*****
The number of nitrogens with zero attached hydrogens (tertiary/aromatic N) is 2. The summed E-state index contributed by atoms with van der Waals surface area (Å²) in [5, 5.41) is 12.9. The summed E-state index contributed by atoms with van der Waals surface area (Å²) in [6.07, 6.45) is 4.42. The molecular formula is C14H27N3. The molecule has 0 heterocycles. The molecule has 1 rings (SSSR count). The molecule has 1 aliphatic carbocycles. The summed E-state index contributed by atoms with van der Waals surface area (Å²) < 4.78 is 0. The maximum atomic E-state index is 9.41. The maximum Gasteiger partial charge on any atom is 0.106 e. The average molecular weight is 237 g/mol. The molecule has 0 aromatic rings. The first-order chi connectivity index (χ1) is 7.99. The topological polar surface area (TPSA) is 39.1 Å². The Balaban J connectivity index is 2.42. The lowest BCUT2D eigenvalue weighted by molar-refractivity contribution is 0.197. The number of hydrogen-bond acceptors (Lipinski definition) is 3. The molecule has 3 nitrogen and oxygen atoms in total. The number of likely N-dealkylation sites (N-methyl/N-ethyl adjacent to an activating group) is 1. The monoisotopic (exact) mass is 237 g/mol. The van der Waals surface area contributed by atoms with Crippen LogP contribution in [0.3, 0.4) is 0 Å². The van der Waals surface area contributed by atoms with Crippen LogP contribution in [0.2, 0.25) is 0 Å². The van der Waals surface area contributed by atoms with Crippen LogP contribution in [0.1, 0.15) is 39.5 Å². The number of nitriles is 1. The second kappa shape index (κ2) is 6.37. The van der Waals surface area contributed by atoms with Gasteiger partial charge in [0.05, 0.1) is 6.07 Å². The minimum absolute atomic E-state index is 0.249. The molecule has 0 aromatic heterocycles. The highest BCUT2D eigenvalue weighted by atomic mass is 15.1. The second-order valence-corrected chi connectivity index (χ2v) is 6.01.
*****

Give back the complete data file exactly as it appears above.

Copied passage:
The number of nitrogens with zero attached hydrogens (tertiary/aromatic N) is 2. The summed E-state index contributed by atoms with van der Waals surface area (Å²) in [5, 5.41) is 12.9. The summed E-state index contributed by atoms with van der Waals surface area (Å²) in [6.07, 6.45) is 4.42. The molecular formula is C14H27N3. The molecule has 0 heterocycles. The molecule has 1 rings (SSSR count). The molecule has 1 aliphatic carbocycles. The summed E-state index contributed by atoms with van der Waals surface area (Å²) < 4.78 is 0. The maximum atomic E-state index is 9.41. The maximum Gasteiger partial charge on any atom is 0.106 e. The average molecular weight is 237 g/mol. The molecule has 0 aromatic rings. The first-order chi connectivity index (χ1) is 7.99. The topological polar surface area (TPSA) is 39.1 Å². The Balaban J connectivity index is 2.42. The lowest BCUT2D eigenvalue weighted by molar-refractivity contribution is 0.197. The number of hydrogen-bond acceptors (Lipinski definition) is 3. The molecule has 3 nitrogen and oxygen atoms in total. The number of likely N-dealkylation sites (N-methyl/N-ethyl adjacent to an activating group) is 1. The monoisotopic (exact) mass is 237 g/mol. The van der Waals surface area contributed by atoms with Crippen LogP contribution in [0.3, 0.4) is 0 Å². The van der Waals surface area contributed by atoms with Crippen LogP contribution in [0.2, 0.25) is 0 Å². The van der Waals surface area contributed by atoms with Crippen LogP contribution in [0.1, 0.15) is 39.5 Å². The number of nitriles is 1. The second kappa shape index (κ2) is 6.37. The van der Waals surface area contributed by atoms with Gasteiger partial charge in [0.05, 0.1) is 6.07 Å². The minimum absolute atomic E-state index is 0.249. The molecule has 0 aromatic heterocycles. The highest BCUT2D eigenvalue weighted by atomic mass is 15.1. The second-order valence-corrected chi connectivity index (χ2v) is 6.01.